A big chunk of our lives is left to chance and if I say, Bill Furlong’s story is no different, it would be a lie. Serendipity or happenstance, however we like to label it, it cannot be denied that much of Bill’s childhood has been shaped and sculpted by fate. His mother could have ended up in one of the infamous Magdalen laundries of Ireland – institutions that under the guise of reforming ‘fallen women’ had incarcerated and brutalised them. Instead, she and Bill were taken in by Mrs Wilson, a Protestant widow for whom kindness didn’t come in short supply.

Despite his formative years being reliant on luck, I feel like his story arc ultimately boils down to one single line – “This road will take you wherever you want to go, son.” Claire Keegan’s Small Things Like These, starring Bill Furlong is a tale of how we take accountability of our lives’ trajectories, where we choose to go, and what we make of ourselves from the history lodged in our spines.

An emotional dichotomy

Bill has gobbled down all the opportunities that have come his way like they are the most delicious midnight snack. He is a coal merchant now, husband to Eileen and a father to five lovely and intelligent girls. Domesticity and middle-class respectability stand sentry at the horizon of his household. But amidst all the easy familiarity of his surroundings, he often finds himself adrift, blanketed by a kind of existential tizzy.

He doesn’t let the world invade much into his days. He takes pleasure in providing for his wife and daughters, focusing on life and its practicalities, and watching his family make mince pies. For him, stability is invited, necessary, and equivalent to any other prized possessions. Then, why does his personal existentialism index skyrockets at times? What is it about his beautiful, balmy life that pricks him from inside?

We can argue that the emotional dichotomy Bill feels is common to all of us, buzzing like a low hum in the background. These moments of lack of composure puncture our short, mundane lives. But these sentiments are not strong enough for us to hang our heart and purpose on, so we soldier on.

However, for Bill, these feelings often take precedence and the blues cannot be staved off for long. He tries to find comfort by lying, though only to himself. Sometimes, he wonders about his father’s identity and thinks (or hopes) somewhere in the perplexity of his past, lurks meaning. Other times, he sells coal and strives to convince himself that in his not so cold but hard reality, a series of payments must constitute this thing called... life.

A quiet heroism

Little does he know that the occasional Sturm and Drang he experiences is actually pushing him closer towards what will impart meaning to his narrative. As the novel progresses, Keegan reveals to her readers that Bill is actually meant for heroism, albeit the quiet kind.

One day, while delivering coal to the nuns Bill has a chance encounter with a girl who seems tortured and unwell. He leaves her in Mother Superior’s care, if we can call it that, and takes his leave for the day. But the pangs of guilt rear their head time and again and Bill cannot be indifferent to his indifference anymore.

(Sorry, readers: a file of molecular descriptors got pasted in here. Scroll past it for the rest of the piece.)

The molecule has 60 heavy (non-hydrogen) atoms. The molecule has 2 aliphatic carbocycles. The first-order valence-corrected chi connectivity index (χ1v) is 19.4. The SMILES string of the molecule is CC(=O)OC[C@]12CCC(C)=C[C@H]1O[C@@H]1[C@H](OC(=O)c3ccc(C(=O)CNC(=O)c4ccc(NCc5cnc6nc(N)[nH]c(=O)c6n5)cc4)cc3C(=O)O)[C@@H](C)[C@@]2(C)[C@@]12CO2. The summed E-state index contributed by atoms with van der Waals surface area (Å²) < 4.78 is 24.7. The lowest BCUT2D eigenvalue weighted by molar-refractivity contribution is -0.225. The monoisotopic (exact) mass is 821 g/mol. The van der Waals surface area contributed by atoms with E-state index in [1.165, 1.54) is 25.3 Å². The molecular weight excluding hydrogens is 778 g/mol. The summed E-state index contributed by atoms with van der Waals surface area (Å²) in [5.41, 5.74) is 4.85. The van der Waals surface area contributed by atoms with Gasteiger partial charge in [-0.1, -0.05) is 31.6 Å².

The civil society in all its domestic glory often ends up curbing individual freedom. Even though a blissful family life is what Bill has worked so hard for, it offers him little wiggle room to exercise his free will. Being asked to live a life that is bound by rules and duties is equivalent to stagnation of sorts but Bill is having no more of it. At the end, Bill brings the destitute girl home, without consulting with his wife. He might get ostracised by his family and society for unthinkingly making a drastic decision, but his spontaneous act of kindness cannot be contained by social expectations and familial obligations.

Bill rebels against his domestic duties by nurturing his humanity and that in itself is no easy feat. Keegan assures us that if humanity goes down, at least it won’t go down because of our acquiescence. The readers just like Bill, don’t know what happens next or how Eileen reacts to her husband’s inconvenient magnanimity. But with her direct, unadorned prose, Keegan shows us that Bill’s days of tumbling through a fever dream are finally over. He has plunged into his true intentions so to surface once and for all. Instead of entering a state of perpetual mourning for everything he can’t or won’t be allowed to be, Bill reclaims all the selves that make him...him.

Bill rightfully follows the footsteps of Mrs Wilson who chose tenderness for him and his mother over sociocultural laws of acceptability. By practising tenderness towards the girl Bill also practises kindness towards himself.

Popular culture has conditioned us into believing that Christmas is all about groundbreaking miracles. But our every day tragedies require something small and not as ornamental – it needs a heroism that is not demanding of constant congratulations or performative in nature. Our mundane misfortunes deserve a Bill to help us emerge from ourselves and take a dip into peace. Oh, how wonderful, our lives would have been if only we weren’t just hyper-focusing on the extraordinary! Oh, how lovely it is to pray for small joys, small marvels, and ‘small things like these’, for others and ourselves.

Small Things Like These, Claire Keegan, Faber & Faber.